In 2010 more than half of the East Jerusalem labour force worked in services, commerce, hotels and restaurants, while the construction and agricultural sectors accounted for less than one quarter of total employment. Unemployment rates reached record highs in the aftermath of the second intifada, and have declined since but remained high nonetheless, along with systematically higher poverty rates among Palestinian Jerusalemites as compared to Israelis residing in the city. This attests to the systematic exclusion of Palestinian East Jerusalem from the State to which it was unilaterally annexed, while it simultaneously became separated from the rest of the occupied West Bank.
Consequently, the East Jerusalem economy finds itself in a world quite apart from the two economies, Palestinian and Israeli, to which it is linked. It is at once integrated into neither, yet structurally dependent on the West Bank economy to sustain its production and trade of goods and services and for employment, and forcibly dependent on Israeli markets to whose regulations and systems it must conform and which serve as a source of employment and trade and as the principal channel for tourism to the city.
These paradoxical relations have served to effectively leave the East Jerusalem economy to fend for itself in a developmental limbo, severed from Palestinian Authority jurisdiction and subordinated to the Jewish population imperatives and settlement strategies of Israeli municipal and State authorities. Just as the economic growth pattern and overall direction of the Gaza Strip in recent years has veered in a distinct and separate direction from that of the West Bank, so has East Jerusalem’s economic trajectory diverged from that of the rest of the West Bank. These disturbing trends risk rendering redundant the notion enshrined in United Nations resolutions and the Oslo Accords, namely that the Gaza Strip and the West Bank, including East Jerusalem, constitute a single territorial and legal entity. This, in turn, has critical implications for development prospects and eventual policy interventions in the East Jerusalem economy.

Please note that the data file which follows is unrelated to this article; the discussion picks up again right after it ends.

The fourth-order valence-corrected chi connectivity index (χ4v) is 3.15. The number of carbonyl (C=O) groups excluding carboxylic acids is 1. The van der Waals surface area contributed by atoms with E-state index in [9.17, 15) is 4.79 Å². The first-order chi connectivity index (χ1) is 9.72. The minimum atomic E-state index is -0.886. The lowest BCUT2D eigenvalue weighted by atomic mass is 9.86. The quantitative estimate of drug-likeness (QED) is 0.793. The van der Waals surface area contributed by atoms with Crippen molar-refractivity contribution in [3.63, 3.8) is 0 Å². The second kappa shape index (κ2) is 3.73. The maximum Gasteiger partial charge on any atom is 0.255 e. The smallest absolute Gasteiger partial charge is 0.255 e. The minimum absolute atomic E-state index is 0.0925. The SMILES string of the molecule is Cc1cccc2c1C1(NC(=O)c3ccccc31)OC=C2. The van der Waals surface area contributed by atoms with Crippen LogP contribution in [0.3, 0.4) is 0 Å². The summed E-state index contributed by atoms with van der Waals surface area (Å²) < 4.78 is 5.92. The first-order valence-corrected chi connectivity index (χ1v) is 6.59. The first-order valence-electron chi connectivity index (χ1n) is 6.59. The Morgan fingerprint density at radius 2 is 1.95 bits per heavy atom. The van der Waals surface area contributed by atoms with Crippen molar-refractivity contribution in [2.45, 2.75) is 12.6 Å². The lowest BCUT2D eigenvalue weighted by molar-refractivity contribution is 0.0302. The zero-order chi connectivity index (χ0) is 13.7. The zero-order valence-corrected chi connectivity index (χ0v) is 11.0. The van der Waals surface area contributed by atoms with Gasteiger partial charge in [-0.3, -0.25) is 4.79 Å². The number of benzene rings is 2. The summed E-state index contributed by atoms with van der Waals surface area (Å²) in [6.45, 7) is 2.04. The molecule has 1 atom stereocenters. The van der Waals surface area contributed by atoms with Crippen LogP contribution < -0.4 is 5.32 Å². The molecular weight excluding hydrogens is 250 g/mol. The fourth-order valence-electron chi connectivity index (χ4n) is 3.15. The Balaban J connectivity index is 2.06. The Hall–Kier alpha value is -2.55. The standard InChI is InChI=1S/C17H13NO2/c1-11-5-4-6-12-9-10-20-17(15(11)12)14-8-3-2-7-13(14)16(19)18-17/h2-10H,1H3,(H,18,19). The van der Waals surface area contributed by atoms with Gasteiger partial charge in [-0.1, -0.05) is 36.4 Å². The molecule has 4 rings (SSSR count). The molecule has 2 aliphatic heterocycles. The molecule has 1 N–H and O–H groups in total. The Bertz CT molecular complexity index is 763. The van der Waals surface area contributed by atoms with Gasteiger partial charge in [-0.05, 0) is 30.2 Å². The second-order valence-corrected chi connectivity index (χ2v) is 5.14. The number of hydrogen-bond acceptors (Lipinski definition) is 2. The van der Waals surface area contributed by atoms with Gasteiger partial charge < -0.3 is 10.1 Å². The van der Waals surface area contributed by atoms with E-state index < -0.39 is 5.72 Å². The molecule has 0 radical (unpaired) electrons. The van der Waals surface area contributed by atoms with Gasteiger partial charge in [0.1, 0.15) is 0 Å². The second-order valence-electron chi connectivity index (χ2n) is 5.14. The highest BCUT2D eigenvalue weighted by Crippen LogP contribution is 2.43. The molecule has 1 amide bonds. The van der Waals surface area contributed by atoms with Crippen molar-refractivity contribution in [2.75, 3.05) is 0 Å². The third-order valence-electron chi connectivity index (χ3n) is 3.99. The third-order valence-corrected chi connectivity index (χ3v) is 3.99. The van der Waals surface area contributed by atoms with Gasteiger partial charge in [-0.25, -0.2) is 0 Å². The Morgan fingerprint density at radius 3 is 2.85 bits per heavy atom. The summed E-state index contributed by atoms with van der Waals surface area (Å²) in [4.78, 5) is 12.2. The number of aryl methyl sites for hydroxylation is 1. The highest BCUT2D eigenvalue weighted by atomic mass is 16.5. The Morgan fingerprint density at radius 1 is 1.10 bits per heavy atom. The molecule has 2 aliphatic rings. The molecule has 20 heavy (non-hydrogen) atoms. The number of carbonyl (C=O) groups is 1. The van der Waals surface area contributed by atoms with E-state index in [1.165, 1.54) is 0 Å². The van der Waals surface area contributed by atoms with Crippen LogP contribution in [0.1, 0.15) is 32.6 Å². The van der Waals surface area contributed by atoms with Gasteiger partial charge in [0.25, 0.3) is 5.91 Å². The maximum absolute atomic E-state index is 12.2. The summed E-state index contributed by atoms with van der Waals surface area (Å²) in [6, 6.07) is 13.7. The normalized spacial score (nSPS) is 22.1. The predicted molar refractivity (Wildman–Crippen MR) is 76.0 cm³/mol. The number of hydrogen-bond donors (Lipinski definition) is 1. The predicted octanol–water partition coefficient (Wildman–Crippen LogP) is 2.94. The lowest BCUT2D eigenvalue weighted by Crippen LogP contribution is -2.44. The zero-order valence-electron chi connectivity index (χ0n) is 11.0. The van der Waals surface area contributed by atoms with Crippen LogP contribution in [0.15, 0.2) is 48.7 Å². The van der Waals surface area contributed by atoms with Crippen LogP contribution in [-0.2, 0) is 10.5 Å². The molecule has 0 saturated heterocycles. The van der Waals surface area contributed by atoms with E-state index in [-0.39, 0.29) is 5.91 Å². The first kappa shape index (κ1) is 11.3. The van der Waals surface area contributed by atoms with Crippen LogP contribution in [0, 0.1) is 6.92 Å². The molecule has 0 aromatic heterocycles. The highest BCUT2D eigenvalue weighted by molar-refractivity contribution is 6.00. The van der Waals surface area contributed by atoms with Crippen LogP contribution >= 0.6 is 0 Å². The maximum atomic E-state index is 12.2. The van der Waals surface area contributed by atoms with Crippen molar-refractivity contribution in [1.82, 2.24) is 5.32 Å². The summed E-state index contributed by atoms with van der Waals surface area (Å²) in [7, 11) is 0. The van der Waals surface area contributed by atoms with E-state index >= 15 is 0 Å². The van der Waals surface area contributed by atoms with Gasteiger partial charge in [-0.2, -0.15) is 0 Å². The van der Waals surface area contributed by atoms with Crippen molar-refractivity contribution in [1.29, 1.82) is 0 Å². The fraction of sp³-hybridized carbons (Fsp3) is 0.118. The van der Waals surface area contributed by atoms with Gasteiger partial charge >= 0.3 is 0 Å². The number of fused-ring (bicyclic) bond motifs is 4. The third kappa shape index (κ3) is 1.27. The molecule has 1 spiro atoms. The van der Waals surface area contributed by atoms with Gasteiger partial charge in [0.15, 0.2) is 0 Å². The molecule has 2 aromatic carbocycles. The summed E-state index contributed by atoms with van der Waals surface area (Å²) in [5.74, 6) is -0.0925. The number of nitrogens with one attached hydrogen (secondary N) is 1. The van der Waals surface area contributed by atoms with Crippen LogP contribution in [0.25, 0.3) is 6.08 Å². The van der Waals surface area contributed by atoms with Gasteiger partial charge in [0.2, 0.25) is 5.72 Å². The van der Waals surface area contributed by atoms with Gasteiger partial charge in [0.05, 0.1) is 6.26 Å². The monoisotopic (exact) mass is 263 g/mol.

Several actions can help mitigate the effects of segregation policies, but the real prerequisites for sustainable development entail ending the Israeli settlement and occupation of East Jerusalem in accordance with the relevant United Nations resolutions. This would confer significant benefits to the Palestinian economy in general, and to that of East Jerusalem in particular, especially its tourism and services sectors. Potentially effective short-term interventions include enhanced coordination and planning among international organizations, semi-governmental and nongovernmental bodies operating in East Jerusalem, and the provision of targeted support to specific sectors such as tourism, housing, and services. A critical measure for economic revival in East Jerusalem, however, is devising alternative domestic sources and self-sustained mechanisms for financing investment, housing, and productive activities, which could have important outcomes for the economic, social, and political cohesion of Palestinian Jerusalemites notwithstanding continued occupation.